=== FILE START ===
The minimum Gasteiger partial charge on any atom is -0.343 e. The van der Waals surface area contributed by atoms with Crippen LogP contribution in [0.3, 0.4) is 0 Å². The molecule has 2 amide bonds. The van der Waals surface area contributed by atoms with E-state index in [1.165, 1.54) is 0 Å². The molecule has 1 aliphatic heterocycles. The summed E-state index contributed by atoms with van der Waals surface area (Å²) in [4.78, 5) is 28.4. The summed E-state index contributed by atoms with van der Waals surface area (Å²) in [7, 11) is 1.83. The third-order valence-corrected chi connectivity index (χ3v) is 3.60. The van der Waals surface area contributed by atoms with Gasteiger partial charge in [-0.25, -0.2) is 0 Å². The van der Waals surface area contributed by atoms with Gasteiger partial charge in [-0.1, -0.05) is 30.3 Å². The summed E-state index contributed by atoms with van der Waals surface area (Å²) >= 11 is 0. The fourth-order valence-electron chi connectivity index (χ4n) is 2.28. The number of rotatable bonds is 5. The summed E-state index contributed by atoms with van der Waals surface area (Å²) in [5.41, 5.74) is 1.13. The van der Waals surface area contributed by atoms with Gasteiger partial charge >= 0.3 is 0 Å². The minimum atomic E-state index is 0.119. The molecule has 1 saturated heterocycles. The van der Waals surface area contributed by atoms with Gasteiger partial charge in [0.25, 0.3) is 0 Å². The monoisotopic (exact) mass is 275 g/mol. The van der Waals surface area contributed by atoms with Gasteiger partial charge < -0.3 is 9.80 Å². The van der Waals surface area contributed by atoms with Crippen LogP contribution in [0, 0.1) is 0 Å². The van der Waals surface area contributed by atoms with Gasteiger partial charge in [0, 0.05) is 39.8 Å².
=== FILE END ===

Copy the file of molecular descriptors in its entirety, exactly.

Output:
The minimum Gasteiger partial charge on any atom is -0.343 e. The van der Waals surface area contributed by atoms with Crippen LogP contribution in [0.3, 0.4) is 0 Å². The molecule has 2 amide bonds. The van der Waals surface area contributed by atoms with E-state index in [1.165, 1.54) is 0 Å². The molecule has 1 aliphatic heterocycles. The summed E-state index contributed by atoms with van der Waals surface area (Å²) in [4.78, 5) is 28.4. The summed E-state index contributed by atoms with van der Waals surface area (Å²) in [7, 11) is 1.83. The third-order valence-corrected chi connectivity index (χ3v) is 3.60. The van der Waals surface area contributed by atoms with Gasteiger partial charge in [-0.25, -0.2) is 0 Å². The van der Waals surface area contributed by atoms with Gasteiger partial charge in [-0.1, -0.05) is 30.3 Å². The summed E-state index contributed by atoms with van der Waals surface area (Å²) >= 11 is 0. The fourth-order valence-electron chi connectivity index (χ4n) is 2.28. The number of rotatable bonds is 5. The summed E-state index contributed by atoms with van der Waals surface area (Å²) in [5.41, 5.74) is 1.13. The van der Waals surface area contributed by atoms with Gasteiger partial charge >= 0.3 is 0 Å². The minimum atomic E-state index is 0.119. The molecule has 1 saturated heterocycles. The van der Waals surface area contributed by atoms with Gasteiger partial charge in [0.25, 0.3) is 0 Å². The monoisotopic (exact) mass is 275 g/mol. The van der Waals surface area contributed by atoms with Gasteiger partial charge < -0.3 is 9.80 Å². The van der Waals surface area contributed by atoms with Crippen LogP contribution in [0, 0.1) is 0 Å². The van der Waals surface area contributed by atoms with Gasteiger partial charge in [0, 0.05) is 39.8 Å².